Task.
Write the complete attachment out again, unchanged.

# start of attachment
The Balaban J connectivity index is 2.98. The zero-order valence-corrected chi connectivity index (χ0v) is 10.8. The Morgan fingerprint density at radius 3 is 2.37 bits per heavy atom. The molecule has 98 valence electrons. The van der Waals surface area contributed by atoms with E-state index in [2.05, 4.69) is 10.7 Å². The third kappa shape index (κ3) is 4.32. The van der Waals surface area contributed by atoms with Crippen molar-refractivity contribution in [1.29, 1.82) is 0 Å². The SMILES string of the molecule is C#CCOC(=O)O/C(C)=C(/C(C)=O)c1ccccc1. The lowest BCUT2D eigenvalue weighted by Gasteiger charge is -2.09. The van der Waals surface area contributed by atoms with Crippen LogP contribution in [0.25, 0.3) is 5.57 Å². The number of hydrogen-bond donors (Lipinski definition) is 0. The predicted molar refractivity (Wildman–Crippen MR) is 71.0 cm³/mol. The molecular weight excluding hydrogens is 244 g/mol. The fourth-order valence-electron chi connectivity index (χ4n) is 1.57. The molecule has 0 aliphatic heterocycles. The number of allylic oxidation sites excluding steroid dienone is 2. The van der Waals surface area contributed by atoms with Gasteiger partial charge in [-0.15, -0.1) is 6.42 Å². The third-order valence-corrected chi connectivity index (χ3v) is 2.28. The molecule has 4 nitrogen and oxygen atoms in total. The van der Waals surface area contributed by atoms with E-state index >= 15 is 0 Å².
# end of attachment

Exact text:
The Balaban J connectivity index is 2.98. The zero-order valence-corrected chi connectivity index (χ0v) is 10.8. The Morgan fingerprint density at radius 3 is 2.37 bits per heavy atom. The molecule has 98 valence electrons. The van der Waals surface area contributed by atoms with E-state index in [2.05, 4.69) is 10.7 Å². The third kappa shape index (κ3) is 4.32. The van der Waals surface area contributed by atoms with Crippen molar-refractivity contribution in [1.29, 1.82) is 0 Å². The SMILES string of the molecule is C#CCOC(=O)O/C(C)=C(/C(C)=O)c1ccccc1. The lowest BCUT2D eigenvalue weighted by Gasteiger charge is -2.09. The van der Waals surface area contributed by atoms with Crippen LogP contribution in [0.25, 0.3) is 5.57 Å². The number of hydrogen-bond donors (Lipinski definition) is 0. The predicted molar refractivity (Wildman–Crippen MR) is 71.0 cm³/mol. The molecular weight excluding hydrogens is 244 g/mol. The fourth-order valence-electron chi connectivity index (χ4n) is 1.57. The molecule has 0 aliphatic heterocycles. The number of allylic oxidation sites excluding steroid dienone is 2. The van der Waals surface area contributed by atoms with Gasteiger partial charge in [-0.15, -0.1) is 6.42 Å². The third-order valence-corrected chi connectivity index (χ3v) is 2.28. The molecule has 4 nitrogen and oxygen atoms in total. The van der Waals surface area contributed by atoms with E-state index >= 15 is 0 Å².